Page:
Lorenzo de' Medici

posted Apr 6, 2018, 2:05 PM by Viktor Zólyomi
During the Wars of the Roses the Real Illuminati succeeded in reestablishing their fleeting control over the Kingdom of England, but in doing so, for the second time in the 15th century they completely exhausted their treasury. Although their renewed presence in Britain provided them with some income, it was just barely sufficient to maintain a minimal influence over the English Court. Hence, they looked to fill up their coffers in other ways.

In Italy, the Medici bank reigned supreme as the most successful financial institution in the region. They owed much of their success to the support of the Real Illuminati during the early 15th century when the secretive group aided the Medici family in seizing power over the Florentine Republic. In 1487, with their foothold in England relatively secure, the Real Illuminati felt it was time to cash in on old favors, and turned to the Medici family for money.

Lorenzo de' Medici, head of the Medici Bank since 1469, was a firm believer in paying old debts, and was more than eager to provide the Real Illuminati with all the financial support they needed. He also believed that, with the group once again on the rise, an alliance between the Medici family and their old patrons would be beneficial. The Real Illuminati were pleased that the head of the Medici Bank was on board, and they proceeded to plan out their moves for the next century using the funds they would get from Lorenzo.

There was, however, a complication that the Real Illuminati were unaware of. Lorenzo de' Medici was the head of the Medici Bank in name only. With no interest in managing the bank, Lorenzo, also known as Lorenzo the Magnificent, spent all his time on his political and artistic interests. He relied on a man named Francesco Sassetti to manage the bank instead, and when Lorenzo made the decision to support the Real Illuminati, it fell to Sassetti to handle the details. Unfortunately for the followers of Alexander the Great, Francesco Sassetti hated the Real Illuminati, for reasons unknown to this day. His hatred of the group was so profound that he decided he would rather bankrupt the bank than allow the Real Illuminati to use its funds to gain more power.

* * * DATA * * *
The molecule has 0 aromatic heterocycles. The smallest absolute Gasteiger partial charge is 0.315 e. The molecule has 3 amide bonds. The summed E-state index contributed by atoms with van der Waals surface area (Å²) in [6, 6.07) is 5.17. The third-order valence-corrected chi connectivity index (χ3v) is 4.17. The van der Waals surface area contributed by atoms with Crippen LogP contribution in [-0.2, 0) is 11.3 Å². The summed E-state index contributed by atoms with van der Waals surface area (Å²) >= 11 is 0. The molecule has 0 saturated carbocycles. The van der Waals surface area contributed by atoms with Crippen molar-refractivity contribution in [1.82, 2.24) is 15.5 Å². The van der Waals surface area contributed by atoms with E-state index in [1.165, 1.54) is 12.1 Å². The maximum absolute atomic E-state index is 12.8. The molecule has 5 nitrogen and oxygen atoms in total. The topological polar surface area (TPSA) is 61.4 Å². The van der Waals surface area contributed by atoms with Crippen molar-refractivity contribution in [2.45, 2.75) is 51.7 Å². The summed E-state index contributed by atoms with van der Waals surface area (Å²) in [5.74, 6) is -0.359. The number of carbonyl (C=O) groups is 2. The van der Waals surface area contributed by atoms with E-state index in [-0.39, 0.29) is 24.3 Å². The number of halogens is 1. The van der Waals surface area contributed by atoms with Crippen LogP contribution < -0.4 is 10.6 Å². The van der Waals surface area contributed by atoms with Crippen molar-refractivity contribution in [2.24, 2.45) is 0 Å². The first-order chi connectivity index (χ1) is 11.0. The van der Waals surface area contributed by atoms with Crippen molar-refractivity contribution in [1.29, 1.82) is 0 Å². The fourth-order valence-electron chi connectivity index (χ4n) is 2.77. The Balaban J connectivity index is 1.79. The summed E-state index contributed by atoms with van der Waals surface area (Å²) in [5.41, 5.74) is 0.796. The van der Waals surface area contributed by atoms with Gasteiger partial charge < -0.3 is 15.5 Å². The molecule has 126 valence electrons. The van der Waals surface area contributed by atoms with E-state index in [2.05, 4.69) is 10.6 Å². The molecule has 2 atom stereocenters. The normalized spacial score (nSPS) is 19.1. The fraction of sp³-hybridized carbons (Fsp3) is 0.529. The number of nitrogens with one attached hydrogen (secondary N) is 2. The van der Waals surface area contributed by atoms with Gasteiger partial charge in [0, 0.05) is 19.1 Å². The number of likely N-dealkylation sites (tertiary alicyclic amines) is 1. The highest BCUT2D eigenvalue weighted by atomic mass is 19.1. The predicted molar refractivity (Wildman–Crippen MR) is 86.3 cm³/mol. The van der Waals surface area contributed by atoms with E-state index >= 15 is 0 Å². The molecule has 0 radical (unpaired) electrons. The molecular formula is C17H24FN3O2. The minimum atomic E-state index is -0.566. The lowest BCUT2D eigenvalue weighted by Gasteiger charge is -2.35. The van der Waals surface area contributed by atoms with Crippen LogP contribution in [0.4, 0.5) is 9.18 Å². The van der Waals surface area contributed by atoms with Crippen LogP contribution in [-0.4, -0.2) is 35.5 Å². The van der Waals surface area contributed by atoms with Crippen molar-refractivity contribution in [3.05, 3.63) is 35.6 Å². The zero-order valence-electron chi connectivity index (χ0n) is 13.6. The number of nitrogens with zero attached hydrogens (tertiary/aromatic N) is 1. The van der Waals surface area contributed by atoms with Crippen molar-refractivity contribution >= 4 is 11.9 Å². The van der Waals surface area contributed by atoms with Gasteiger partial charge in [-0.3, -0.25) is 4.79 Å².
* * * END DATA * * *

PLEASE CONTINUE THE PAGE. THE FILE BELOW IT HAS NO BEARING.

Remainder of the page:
The shame the Real Illuminati later felt for not seeing through Sassetti's scheme cannot be put into words. Several high ranking members of the group in fact committed suicide when they realized that they, the very inventors of manipulation and plotting in the shadows, had been stabbed in the back. The treasury of the Real Illuminati went from being empty to being filled with bills and contracts they thought they would pay with Medici gold, leaving them in substantial debt.

Lorenzo de' Medici tried his best to resolve the situation but the damage had been done. While the Medici Bank managed to survive Sassetti's scheming, it went on a steady decline from which it never recovered, and Lorenzo failed to supply the promised funds for the one time patrons of his family. The Real Illuminati had to find inventive ways in which to pay their debts, and they had to do it quickly, for the numerous assassins they had optimistically contracted to eliminate certain influential figures for them did not react kindly to delays in being paid.